|Operator||Tokyo Metropolitan University|
|Mission duration||1.5 years (planned)|
|Launch mass||46 kg|
|Dimensions||46 ×46 ×44 cm |
|Power||78 W (solar panels)|
|Start of mission|
|Regime||Low Earth orbit|
|Periapsis altitude||550 km |
|Apoapsis altitude||550 km|
|Period||96 min |
|Main X-ray astronomy|
|Focal length||20 cm (7.9 in)|
The ORBIS concept won the first prize at the 18th Satellite Design Contest in 2010, and of 2015 it was on preliminary design and undergoing thermal simulations by the Tokyo Metropolitan University with support from Japan Aerospace Exploration Agency (JAXA) and the Institute of Space and Astronautical Science (ISAS).
Binary black holes (BBHs) are believed to be formed during the merger and growth of galaxies. Although several binary blackhole candidates have been identified, they have yet to be verified by long-term observations. In order to ascertain that an object is a BBH, periodical luminosity change in X-ray wavelength must be detected. However, continuous observation of BBHs by large X-ray telescopes is difficult as such spacecraft are used by many groups and have numerous observation targets. Since microsatellites have comparatively low-cost, flexibility, and can fly more often than large spacecrafts, they can conduct unique studies where risks are associated. As ORBIS is dedicated to study BBHs, it can conduct continuous observation of such bodies. The scientific goals of the microsatellite is to uncover the growth process of black holes and galaxies, and to and contribute to gravitational-wave astronomy.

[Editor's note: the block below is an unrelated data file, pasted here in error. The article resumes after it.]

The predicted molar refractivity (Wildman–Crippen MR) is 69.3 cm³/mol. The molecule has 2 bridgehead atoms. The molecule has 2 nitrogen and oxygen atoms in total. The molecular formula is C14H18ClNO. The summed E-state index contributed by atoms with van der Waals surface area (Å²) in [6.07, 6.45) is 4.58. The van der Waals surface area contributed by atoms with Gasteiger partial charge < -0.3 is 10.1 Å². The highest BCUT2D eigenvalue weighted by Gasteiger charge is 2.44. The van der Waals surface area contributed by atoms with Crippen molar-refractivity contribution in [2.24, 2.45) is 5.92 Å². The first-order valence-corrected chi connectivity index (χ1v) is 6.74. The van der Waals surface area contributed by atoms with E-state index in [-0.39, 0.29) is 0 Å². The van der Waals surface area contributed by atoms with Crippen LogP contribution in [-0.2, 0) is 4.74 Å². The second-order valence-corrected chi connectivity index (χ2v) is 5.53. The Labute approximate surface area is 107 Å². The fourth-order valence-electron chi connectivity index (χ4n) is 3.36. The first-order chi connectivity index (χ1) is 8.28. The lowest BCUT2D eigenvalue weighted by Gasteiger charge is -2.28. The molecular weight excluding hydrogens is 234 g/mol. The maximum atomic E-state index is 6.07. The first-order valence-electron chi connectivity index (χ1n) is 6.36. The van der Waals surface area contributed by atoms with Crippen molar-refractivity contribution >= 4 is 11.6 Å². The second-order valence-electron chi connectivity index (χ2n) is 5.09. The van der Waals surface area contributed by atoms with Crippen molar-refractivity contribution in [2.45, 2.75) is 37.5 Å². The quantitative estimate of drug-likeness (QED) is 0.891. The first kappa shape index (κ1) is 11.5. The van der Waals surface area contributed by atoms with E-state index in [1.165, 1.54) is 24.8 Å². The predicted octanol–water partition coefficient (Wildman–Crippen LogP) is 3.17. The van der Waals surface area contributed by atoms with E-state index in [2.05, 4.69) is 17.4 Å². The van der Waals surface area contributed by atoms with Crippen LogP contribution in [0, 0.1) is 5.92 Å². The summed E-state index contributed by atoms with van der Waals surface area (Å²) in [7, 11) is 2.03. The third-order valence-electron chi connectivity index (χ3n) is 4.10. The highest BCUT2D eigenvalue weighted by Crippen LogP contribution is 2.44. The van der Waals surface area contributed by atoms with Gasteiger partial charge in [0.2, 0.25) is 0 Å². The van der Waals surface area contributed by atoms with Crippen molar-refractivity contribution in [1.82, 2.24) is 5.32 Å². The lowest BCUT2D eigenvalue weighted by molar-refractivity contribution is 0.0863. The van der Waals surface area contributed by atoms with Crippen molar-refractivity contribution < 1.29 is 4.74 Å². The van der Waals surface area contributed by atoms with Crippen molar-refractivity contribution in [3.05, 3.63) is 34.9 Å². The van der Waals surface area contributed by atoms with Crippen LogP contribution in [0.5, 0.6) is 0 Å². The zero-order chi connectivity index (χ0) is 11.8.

Some simulations have concluded that after crossing a certain distance, the energy dissipation of two approaching black holes ceases, result in them not getting closer any further. However, the merger of black holes is expected to occur during the collision of galaxies. This unsolved problem is known as the final parsec problem. By finding and studying black holes less than 1 pc apart, ORBIS aims to resolve this issue.